Nothing physically has been done to make the office Covid safe, the desk layout is the same and there are no screens; however lots of process changes have been made, signs everywhere, you have to book a desk, one person per pod, two people in the bathrooms and one in the kitchenette etc; there are a lot of cleaning staff present. There were minor frustrations; signs on the lift doors asking to use hand sanitizer before entering the lift, but no sanitizer by the lifts and wipe the printers before and after use; but no wipes nearby. Naturally I did not point these out, just moaned about them. I am British after all.

I was in to print documents, so naturally the aging printer fleet that was there when I left had been replaced, so I need to install new printer drivers, register with the new service and faff, faff, faff. An hour after arriving I finally had five documents printed. It was worth it though. The printers are nice, so much better than the old ones.

I spent about six hours in the office, it was quiet and I got stuff done but it was strange being there without workmates and the office bantz.

I chose to take the tube home from Oxford Circus so I get a bit of a walk through some of the key London tourist spots. I walked past Westminster Abbey,

Horse Guards Parade,

Trafalgar Square,

Piccadilly Circus,

and up Regent Street to Oxford Street and the tube station.

There were very few people about, less than I expected, though there were  a small number tourists shopping on Regent St, which was the busiest place I walked. If I wasn’t still in the work day I would have walked through Soho as well to check that out. The mid-afternoon ride home on the tube was a lot quieter than the rush hour journey in and if felt a lot more comfortable with less people. I had bought a couple of new masks specifically for today, with adjustable straps; what a difference it made. My old elastic strapped masks hurt my ears after a few minutes, these new ones are fabulous. I guess I will buy more. Shop, shop, shop. Save the economy.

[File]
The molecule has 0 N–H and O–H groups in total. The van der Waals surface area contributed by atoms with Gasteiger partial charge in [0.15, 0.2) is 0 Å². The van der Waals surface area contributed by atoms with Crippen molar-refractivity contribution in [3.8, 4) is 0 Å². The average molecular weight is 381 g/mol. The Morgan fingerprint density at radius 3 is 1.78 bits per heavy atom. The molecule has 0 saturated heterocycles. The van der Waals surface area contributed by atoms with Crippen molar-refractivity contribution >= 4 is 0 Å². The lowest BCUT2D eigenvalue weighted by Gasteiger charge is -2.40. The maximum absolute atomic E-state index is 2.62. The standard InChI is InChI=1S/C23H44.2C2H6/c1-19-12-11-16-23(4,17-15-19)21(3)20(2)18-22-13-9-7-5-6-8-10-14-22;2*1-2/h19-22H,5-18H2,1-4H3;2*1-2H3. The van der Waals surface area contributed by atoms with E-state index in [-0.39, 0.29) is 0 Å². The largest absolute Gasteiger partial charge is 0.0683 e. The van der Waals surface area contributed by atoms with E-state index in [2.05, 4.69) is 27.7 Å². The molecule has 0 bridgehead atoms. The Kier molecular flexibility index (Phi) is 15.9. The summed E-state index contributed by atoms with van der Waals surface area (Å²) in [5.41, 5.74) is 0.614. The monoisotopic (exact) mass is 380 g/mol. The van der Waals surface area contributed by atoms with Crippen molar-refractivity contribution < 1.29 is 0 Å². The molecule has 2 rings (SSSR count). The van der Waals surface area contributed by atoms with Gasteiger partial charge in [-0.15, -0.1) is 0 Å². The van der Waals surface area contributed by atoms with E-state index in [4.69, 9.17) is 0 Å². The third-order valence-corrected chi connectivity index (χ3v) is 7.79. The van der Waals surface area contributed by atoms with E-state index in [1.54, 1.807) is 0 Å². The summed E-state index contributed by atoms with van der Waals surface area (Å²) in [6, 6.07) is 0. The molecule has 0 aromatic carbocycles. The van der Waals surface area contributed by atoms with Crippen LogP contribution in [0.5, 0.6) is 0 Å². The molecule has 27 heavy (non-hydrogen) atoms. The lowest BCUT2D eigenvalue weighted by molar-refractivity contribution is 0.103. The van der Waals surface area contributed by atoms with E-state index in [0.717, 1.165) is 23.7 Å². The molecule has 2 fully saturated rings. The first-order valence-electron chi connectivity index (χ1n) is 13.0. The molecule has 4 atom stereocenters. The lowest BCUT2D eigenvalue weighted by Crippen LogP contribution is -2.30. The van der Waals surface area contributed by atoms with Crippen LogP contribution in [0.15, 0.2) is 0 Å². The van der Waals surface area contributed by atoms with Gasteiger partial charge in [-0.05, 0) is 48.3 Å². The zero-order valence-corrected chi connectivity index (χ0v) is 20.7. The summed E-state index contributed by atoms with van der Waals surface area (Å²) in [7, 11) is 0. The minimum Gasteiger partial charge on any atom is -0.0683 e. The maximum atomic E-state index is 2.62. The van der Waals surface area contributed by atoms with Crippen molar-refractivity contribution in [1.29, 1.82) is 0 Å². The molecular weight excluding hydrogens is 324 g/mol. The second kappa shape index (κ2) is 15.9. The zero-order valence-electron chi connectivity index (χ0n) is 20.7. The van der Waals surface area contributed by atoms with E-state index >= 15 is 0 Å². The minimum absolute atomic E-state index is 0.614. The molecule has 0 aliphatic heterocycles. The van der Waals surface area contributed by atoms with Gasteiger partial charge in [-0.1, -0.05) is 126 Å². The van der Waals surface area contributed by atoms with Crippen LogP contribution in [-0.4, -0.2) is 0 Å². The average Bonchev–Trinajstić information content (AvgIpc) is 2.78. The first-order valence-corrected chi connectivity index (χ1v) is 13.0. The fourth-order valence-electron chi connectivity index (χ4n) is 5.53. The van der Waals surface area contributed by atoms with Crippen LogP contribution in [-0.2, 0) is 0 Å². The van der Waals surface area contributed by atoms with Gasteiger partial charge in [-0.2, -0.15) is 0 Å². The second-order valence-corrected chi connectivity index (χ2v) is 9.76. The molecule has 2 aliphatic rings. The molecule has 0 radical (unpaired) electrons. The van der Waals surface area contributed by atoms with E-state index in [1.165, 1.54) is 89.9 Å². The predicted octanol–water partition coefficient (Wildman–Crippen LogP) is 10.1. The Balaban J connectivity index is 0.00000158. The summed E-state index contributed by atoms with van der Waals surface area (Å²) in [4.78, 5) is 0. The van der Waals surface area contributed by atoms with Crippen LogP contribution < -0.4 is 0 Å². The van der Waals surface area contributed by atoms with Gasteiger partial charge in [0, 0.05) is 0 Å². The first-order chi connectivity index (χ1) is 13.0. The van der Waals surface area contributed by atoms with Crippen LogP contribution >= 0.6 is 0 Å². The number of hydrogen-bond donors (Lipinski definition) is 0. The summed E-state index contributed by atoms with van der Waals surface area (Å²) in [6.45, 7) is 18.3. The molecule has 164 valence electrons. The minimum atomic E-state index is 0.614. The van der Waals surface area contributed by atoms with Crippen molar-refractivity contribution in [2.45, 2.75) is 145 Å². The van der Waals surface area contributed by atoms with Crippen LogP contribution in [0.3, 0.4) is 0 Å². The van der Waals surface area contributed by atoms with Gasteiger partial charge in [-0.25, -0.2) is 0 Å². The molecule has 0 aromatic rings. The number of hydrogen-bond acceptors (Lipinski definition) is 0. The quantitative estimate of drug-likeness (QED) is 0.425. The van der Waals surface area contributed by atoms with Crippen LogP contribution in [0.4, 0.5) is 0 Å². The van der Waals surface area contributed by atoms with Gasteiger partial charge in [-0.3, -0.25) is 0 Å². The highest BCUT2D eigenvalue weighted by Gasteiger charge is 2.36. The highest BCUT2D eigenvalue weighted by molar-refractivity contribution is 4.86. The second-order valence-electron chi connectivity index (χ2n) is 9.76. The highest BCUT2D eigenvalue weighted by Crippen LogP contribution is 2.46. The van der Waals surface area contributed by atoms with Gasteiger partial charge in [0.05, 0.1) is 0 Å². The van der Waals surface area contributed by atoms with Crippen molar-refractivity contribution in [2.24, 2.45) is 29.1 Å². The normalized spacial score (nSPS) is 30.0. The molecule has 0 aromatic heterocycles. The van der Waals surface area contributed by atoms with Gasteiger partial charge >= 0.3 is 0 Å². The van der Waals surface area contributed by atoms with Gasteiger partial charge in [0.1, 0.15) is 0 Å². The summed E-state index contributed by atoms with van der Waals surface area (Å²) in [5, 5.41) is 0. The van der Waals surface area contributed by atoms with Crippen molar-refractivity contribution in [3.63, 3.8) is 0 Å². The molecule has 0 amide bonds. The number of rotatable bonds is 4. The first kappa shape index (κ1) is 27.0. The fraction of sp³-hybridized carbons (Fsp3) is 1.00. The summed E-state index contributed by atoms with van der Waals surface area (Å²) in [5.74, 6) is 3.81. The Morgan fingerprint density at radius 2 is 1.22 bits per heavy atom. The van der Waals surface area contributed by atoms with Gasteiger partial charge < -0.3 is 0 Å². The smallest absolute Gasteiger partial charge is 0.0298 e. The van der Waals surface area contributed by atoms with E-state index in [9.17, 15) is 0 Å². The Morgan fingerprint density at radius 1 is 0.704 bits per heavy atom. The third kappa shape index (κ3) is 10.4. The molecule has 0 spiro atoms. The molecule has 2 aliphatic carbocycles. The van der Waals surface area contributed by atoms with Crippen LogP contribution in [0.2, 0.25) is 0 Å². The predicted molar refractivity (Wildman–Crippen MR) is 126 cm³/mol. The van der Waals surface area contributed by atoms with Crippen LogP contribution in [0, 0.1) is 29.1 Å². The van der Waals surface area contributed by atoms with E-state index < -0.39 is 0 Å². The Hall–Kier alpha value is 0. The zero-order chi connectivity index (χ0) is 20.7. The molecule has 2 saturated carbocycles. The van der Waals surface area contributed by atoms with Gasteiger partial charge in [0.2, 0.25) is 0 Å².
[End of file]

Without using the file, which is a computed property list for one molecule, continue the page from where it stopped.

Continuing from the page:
I am glad I went in to the city, it was good to see what it was like and it was good to see how I felt about it. I was not comfortable at all and I am reasonably cavalier in my attitude towards our new way of living; compared to some anyway. I won’t be rushing back in, but at least I can say I tried for myself.

My appointment at the dermatology clinic was for 9:15 and naturally it was drizzling when I left, I chose to walk as I need the exercise and it is always a nightmare parking at hospitals; though there was loads of empty spaces when I arrived. The drizzle didn’t last long and I had a mostly dry walk; though it hammered it down when I was 100 metres from the clinic.

The good news is that my weirdly growing mole looks to be fine, and its behaviour was not anything the specialist was worried, they didn’t ask for a biopsy. So Yay.

Large parts of Whipps Cross Hospital are in a terrible state, fortunately not outpatients were I had just bee. Victorian buildings, like this closed nursing quarters, and abandoned workshops with asbestos warning signs and weeds growing through cracks in the walls and roof. Our glorious government (who have been in power for 10 years and have done diddly for the NHS) have announced that 40 new hospitals will be built, though one of those ‘new’ hospitals will be a complete renovation of Whipps. It needs it.

I drove us back to St Leonards-on-Sea after work. It was good to visit London, but even better to drive back home.